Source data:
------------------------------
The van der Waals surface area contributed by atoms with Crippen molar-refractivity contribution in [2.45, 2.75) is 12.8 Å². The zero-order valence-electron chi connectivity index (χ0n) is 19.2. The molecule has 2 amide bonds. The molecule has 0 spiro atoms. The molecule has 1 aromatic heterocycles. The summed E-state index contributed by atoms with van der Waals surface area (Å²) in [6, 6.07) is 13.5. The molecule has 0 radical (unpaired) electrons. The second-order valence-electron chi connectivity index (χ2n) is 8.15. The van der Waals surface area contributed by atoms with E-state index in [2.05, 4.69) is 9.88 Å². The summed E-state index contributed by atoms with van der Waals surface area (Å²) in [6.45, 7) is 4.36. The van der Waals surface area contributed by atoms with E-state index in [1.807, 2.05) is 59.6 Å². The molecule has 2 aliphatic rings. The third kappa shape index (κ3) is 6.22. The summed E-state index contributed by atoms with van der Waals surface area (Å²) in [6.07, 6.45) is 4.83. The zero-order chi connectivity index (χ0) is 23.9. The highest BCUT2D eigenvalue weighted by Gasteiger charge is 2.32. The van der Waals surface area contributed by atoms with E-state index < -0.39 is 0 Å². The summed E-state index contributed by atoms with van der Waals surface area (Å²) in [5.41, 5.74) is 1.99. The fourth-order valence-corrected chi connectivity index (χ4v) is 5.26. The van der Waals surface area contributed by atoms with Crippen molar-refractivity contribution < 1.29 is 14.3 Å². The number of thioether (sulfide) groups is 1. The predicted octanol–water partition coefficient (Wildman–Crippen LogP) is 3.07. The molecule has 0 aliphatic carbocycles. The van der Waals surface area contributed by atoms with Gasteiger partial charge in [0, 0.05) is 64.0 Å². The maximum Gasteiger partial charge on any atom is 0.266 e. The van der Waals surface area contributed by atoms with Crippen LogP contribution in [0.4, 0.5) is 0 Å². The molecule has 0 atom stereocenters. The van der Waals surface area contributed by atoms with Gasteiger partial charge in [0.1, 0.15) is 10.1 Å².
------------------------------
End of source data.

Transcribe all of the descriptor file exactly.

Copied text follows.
The van der Waals surface area contributed by atoms with Crippen molar-refractivity contribution in [2.45, 2.75) is 12.8 Å². The zero-order valence-electron chi connectivity index (χ0n) is 19.2. The molecule has 2 amide bonds. The molecule has 0 spiro atoms. The molecule has 1 aromatic heterocycles. The summed E-state index contributed by atoms with van der Waals surface area (Å²) in [6, 6.07) is 13.5. The molecule has 0 radical (unpaired) electrons. The second-order valence-electron chi connectivity index (χ2n) is 8.15. The van der Waals surface area contributed by atoms with E-state index in [2.05, 4.69) is 9.88 Å². The summed E-state index contributed by atoms with van der Waals surface area (Å²) in [6.45, 7) is 4.36. The van der Waals surface area contributed by atoms with E-state index in [1.807, 2.05) is 59.6 Å². The molecule has 2 aliphatic rings. The third kappa shape index (κ3) is 6.22. The summed E-state index contributed by atoms with van der Waals surface area (Å²) in [6.07, 6.45) is 4.83. The zero-order chi connectivity index (χ0) is 23.9. The highest BCUT2D eigenvalue weighted by Gasteiger charge is 2.32. The van der Waals surface area contributed by atoms with E-state index < -0.39 is 0 Å². The summed E-state index contributed by atoms with van der Waals surface area (Å²) in [5.41, 5.74) is 1.99. The fourth-order valence-corrected chi connectivity index (χ4v) is 5.26. The van der Waals surface area contributed by atoms with Crippen molar-refractivity contribution < 1.29 is 14.3 Å². The number of thioether (sulfide) groups is 1. The predicted octanol–water partition coefficient (Wildman–Crippen LogP) is 3.07. The molecule has 0 aliphatic carbocycles. The van der Waals surface area contributed by atoms with Gasteiger partial charge in [0, 0.05) is 64.0 Å². The maximum Gasteiger partial charge on any atom is 0.266 e. The van der Waals surface area contributed by atoms with Crippen LogP contribution in [0.4, 0.5) is 0 Å². The molecule has 0 atom stereocenters. The van der Waals surface area contributed by atoms with Gasteiger partial charge in [0.1, 0.15) is 10.1 Å².